UPDATE: Volvo XC60 Hits Two People During Pedestrian Safety Demonstration, Human Error?

Not for one second did we ever imagine somebody would test systems such as Volvo’s autonomous braking safety features by accelerating towards actual pedestrians. Nevertheless, this is precisely what recently happened during a safety demonstration in the Dominican Republic and it all went terribly wrong when the brakes weren’t applied.
Volvo XC60 Hits Two People During Safety Demonstration 1 photo
Photo: screenshot from Youtube
As you’ll be able to see in the video below, a Volvo XC60 facelift attempts to use what the uploader of the video describes as “City Safety” but ends up hitting two pedestrians.

It all looks like a terribly ridiculous impact, with the video uploader explaining the drivers didn’t have the system turned on at the moment. This seems a bit odd, so we’ll add a massive grain of salt.

One possible scenario is that the XC60 was fitted with the standard City Safety system, as described in the video, but not with the optional Pedestrian Detection featuring a complete auto brake function. If this was the case, the crossover was prepared to brake when other cars were detected in front of it, not to sense pedestrians walking into its path and bring itself to a halt. Which means it was all a ridiculous human error.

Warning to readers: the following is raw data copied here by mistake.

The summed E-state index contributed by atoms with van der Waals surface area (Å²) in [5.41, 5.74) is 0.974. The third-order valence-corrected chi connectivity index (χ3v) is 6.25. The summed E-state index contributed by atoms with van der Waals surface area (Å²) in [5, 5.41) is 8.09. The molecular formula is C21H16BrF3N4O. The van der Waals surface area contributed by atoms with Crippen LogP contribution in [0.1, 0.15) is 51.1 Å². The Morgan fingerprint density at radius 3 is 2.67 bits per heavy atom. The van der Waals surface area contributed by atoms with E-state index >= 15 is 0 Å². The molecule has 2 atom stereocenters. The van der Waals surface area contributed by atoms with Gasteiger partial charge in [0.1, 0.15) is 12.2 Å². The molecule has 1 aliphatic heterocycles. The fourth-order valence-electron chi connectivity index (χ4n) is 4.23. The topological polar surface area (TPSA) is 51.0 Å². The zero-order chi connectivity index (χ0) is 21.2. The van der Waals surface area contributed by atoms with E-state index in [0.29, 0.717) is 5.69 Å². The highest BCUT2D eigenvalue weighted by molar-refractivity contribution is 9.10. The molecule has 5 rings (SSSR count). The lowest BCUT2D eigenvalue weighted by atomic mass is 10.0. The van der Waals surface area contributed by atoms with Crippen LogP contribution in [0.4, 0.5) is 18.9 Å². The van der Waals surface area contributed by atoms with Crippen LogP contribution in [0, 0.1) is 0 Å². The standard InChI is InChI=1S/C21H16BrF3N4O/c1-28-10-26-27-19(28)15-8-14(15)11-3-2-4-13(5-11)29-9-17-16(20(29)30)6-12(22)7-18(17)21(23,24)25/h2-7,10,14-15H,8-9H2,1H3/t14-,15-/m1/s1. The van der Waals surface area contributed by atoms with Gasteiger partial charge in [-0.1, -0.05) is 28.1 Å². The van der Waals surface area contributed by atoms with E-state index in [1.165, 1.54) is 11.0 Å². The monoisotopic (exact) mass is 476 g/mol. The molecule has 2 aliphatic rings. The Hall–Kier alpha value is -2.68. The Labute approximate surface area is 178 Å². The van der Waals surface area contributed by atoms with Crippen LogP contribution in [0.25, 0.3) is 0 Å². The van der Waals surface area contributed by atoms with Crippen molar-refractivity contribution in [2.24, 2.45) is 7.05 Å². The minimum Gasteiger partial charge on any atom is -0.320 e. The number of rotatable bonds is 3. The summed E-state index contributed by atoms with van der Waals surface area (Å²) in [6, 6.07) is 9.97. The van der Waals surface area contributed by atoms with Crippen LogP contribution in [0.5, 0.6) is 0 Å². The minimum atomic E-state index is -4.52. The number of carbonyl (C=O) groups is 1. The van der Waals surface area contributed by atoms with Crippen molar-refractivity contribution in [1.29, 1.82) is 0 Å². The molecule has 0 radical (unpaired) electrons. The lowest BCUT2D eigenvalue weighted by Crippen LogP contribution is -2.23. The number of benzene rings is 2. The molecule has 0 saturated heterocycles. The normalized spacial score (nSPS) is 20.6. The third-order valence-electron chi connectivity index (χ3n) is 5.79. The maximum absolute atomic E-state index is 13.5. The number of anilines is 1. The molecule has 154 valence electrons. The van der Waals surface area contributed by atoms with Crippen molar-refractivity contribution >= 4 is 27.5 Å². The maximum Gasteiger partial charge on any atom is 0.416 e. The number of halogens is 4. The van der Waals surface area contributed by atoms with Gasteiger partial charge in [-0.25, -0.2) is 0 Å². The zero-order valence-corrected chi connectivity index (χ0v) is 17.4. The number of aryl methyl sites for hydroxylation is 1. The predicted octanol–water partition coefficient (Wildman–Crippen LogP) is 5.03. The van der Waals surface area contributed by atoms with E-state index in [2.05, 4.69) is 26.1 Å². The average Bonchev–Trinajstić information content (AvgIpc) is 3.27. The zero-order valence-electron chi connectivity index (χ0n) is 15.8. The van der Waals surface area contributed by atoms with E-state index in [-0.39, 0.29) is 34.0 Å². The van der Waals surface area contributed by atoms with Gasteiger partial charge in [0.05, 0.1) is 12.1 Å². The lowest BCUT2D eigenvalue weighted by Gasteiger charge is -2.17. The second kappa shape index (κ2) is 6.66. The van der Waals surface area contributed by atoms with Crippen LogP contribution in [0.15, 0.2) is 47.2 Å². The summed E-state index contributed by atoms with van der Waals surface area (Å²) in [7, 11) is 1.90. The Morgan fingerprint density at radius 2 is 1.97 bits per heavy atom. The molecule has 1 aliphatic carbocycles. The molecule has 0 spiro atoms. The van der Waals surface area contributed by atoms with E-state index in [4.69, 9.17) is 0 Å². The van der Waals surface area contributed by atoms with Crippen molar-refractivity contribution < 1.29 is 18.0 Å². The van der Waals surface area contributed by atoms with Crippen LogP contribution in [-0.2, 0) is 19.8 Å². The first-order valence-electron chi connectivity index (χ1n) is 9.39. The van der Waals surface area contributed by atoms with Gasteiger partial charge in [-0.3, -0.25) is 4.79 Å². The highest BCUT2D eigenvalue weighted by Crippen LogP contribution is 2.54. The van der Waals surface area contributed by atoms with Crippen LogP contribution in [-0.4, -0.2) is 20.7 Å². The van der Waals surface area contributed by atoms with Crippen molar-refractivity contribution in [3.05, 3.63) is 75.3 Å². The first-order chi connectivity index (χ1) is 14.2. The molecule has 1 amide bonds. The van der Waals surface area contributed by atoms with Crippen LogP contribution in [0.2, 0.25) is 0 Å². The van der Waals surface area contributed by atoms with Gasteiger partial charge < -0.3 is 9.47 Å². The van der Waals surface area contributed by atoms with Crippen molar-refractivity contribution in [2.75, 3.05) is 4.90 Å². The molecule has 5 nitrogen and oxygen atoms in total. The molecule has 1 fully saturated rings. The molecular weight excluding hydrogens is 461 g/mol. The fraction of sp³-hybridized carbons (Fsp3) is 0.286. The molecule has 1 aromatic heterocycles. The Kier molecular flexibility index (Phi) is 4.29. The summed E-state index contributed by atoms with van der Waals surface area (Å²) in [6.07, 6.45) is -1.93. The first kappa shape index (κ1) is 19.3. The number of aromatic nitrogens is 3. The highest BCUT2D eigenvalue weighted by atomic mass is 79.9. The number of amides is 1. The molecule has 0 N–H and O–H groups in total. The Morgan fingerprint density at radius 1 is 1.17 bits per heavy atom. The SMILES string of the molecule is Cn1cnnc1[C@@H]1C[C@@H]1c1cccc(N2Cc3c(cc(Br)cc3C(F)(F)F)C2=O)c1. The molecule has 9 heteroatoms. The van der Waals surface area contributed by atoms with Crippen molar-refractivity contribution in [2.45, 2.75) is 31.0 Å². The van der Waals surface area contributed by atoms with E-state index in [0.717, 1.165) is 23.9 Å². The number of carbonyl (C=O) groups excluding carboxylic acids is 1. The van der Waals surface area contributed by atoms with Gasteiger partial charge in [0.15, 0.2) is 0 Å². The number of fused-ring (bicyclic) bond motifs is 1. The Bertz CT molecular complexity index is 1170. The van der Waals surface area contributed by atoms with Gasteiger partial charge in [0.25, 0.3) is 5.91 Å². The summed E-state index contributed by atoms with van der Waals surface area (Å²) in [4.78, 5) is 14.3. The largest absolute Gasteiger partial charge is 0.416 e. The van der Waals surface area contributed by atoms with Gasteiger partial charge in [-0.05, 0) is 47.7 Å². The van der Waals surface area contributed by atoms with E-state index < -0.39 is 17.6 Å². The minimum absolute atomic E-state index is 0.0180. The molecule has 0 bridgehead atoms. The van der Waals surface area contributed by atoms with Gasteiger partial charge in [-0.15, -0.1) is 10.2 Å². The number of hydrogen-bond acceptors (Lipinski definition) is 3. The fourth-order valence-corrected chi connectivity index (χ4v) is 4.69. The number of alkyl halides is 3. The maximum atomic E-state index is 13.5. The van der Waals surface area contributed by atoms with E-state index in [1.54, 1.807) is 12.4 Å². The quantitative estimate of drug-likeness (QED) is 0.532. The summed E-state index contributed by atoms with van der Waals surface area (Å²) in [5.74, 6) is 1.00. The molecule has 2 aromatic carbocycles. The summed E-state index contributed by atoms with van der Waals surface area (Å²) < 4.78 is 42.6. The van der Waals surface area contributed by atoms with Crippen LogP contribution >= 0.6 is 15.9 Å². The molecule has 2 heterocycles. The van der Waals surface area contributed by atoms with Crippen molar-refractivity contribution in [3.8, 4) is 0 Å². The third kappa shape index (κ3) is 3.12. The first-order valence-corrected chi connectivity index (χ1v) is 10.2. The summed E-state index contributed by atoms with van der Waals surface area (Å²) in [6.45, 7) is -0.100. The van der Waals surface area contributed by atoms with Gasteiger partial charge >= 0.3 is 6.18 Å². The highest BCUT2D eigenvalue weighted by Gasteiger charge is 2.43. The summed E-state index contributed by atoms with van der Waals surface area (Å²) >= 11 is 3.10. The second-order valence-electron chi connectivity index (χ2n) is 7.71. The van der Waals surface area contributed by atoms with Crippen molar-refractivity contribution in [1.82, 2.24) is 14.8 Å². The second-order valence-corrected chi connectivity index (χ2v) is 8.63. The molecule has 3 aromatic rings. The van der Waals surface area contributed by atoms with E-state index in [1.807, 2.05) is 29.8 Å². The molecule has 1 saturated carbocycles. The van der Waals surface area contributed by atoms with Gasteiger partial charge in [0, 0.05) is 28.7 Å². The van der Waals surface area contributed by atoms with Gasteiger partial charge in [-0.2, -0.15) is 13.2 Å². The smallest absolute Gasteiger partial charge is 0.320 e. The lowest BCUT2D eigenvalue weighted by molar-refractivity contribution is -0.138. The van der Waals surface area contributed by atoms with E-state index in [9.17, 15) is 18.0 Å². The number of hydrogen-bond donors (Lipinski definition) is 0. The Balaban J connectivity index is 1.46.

You might recall Volvo’s City Safety debuted with a bang back in 2010, when an S60 hit the back of a truck after the system didn’t apply the brakes as intended. That test uses a car without a driver and a closed course.

The automaker explained the fault was due to a battery that had been flat, with the low voltage temporarily disabling the safety system. You can see the video of that below the more recent one.

Fortunately though, the uploader also mentions the two men escaped the accident with just bruises. Regardless, we’ve reached out to Volvo, as we are seeking an official explanation for this unfortunate situation. We'll remind you the Swedish carmaker has announced the goal of eliminating all deaths in its vehicles by 2020.

UPDATE: Volvo has answered our request to help clarify the matter. As expected, all the clues point to a human error.

Here's Volvo's statement: "We're very saddened to see this footage. It appears as if the car in this video is not equipped with Pedestrian detection. This is sold as a separate package. Volvo Cars strongly recommends to never perform tests towards real humans."

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About the author: Andrei Tutu
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In his quest to bring you the most impressive automotive creations, Andrei relies on learning as a superpower. There's quite a bit of room in the garage that is this aficionado's heart, so factory-condition classics and widebody contraptions with turbos poking through the hood can peacefully coexist.
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